Welsh hospital death rate inquiry not needed, says RCN chief
- 24 February 2014
- From the section Wales
The head of the Royal College of Nursing in Wales says an inquiry into death rates at Welsh hospitals is not needed.
It follows the intervention of England's medical director in an email to his Welsh counterpart.
Sir Bruce Keogh said data on rates in six Welsh hospitals was worrying but not adequate to "form a view".
The Welsh government has already ruled out an inquiry, and that position has now been backed by the RCN leader.
Tina Donnelly, the RCN's director in Wales, said she was not convinced by calls for an inquiry, and argued that it did appear to be supported by published data.
"We've got to put the patient at the centre of this, this should not be politicised," she said.
However, speaking on BBC Radio Wales, Ms Donnelly added: "Where there are legitimate concerns raised by the public about the care that their next-of-kin - or their nearest and dearest - have had in Welsh hospitals, we are duty bound to investigate that."
Health Minister Mark Drakeford said data for England and Wales could not be compared and claimed it was a Conservative Party attempt to "drag the Welsh NHS through the mud".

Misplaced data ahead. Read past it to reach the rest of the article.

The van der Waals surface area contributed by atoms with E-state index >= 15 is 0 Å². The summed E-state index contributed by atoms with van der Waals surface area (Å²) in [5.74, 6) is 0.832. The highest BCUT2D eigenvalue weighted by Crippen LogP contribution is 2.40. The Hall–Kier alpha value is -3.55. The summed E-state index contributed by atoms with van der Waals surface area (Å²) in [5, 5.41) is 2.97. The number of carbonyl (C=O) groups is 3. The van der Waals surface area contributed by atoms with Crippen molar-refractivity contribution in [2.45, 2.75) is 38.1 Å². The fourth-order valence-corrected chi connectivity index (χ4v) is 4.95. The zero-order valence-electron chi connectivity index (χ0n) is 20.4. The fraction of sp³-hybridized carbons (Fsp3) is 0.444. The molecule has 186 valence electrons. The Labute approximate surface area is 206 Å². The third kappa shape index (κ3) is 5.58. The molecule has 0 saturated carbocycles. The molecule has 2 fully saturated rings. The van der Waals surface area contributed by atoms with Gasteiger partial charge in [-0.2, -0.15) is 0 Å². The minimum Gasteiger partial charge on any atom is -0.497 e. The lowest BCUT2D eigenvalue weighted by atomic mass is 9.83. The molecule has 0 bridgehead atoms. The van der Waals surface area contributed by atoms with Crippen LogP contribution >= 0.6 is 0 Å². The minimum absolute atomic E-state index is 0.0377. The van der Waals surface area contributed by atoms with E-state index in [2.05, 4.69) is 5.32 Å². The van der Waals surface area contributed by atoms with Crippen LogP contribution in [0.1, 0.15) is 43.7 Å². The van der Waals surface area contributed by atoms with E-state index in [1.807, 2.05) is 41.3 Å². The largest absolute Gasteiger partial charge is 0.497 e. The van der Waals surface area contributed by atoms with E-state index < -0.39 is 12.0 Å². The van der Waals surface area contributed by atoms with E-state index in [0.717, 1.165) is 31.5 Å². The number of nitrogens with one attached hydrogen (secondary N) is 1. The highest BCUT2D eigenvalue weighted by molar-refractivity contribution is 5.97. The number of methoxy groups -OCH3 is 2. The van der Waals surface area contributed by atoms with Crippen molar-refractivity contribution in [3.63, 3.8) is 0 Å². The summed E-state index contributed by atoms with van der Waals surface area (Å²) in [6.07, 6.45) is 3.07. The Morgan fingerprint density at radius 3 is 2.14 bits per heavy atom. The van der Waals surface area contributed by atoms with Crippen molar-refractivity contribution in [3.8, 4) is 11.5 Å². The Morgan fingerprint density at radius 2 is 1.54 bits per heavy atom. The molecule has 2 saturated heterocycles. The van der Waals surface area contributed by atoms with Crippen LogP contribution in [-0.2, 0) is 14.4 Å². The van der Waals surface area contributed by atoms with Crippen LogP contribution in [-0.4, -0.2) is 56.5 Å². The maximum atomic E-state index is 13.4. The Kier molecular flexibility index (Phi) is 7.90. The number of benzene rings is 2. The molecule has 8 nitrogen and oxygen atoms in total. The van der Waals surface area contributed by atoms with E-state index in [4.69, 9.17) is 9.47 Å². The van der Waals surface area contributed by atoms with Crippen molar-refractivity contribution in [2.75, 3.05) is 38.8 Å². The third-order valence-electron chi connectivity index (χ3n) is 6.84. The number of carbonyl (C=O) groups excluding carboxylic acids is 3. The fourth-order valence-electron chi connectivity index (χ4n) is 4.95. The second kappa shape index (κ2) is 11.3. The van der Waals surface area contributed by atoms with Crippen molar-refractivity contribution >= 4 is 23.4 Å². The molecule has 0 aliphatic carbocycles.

Sir Bruce Keogh's intervention came amid heightened tensions between the governments in London and Cardiff Bay over the Welsh NHS.
David Cameron has repeatedly criticised the performance of the Welsh NHS and the Labour administration in Cardiff Bay during Prime Minister's Questions.
Statistics published last year by the Welsh government showed 11 out of 17 district general hospitals in Wales had higher death rates than should be expected.
But the health minister has insisted that the latest published figures show an improving picture.
The latest comments comes as the first of a series of clinics get underway to discuss concerns about poor care at Abertawe Bro Morgannwg (ABM) University Health Board hospitals.
Patients, relatives and carers will be able to speak to senior medics and managers at Bridgend's Princess of Wales Hospital later about problems they have faced.
A Welsh government review has been ordered into the alleged neglect of Lilian Williams, an elderly patient at two of the board's hospitals, who died in 2012.
Mrs Williams' son Gareth has, with others, call for the ABM board chief executive Paul Roberts to resign over the issue.
Speaking ahead of the 'concern clinic' on Monday, Mr Roberts said: "We want to meet patients, relatives and carers who have concerns about care and who feel they have not yet had the answers they need.
"We will listen and learn from them, and we hope some will also agree to work with us to make changes."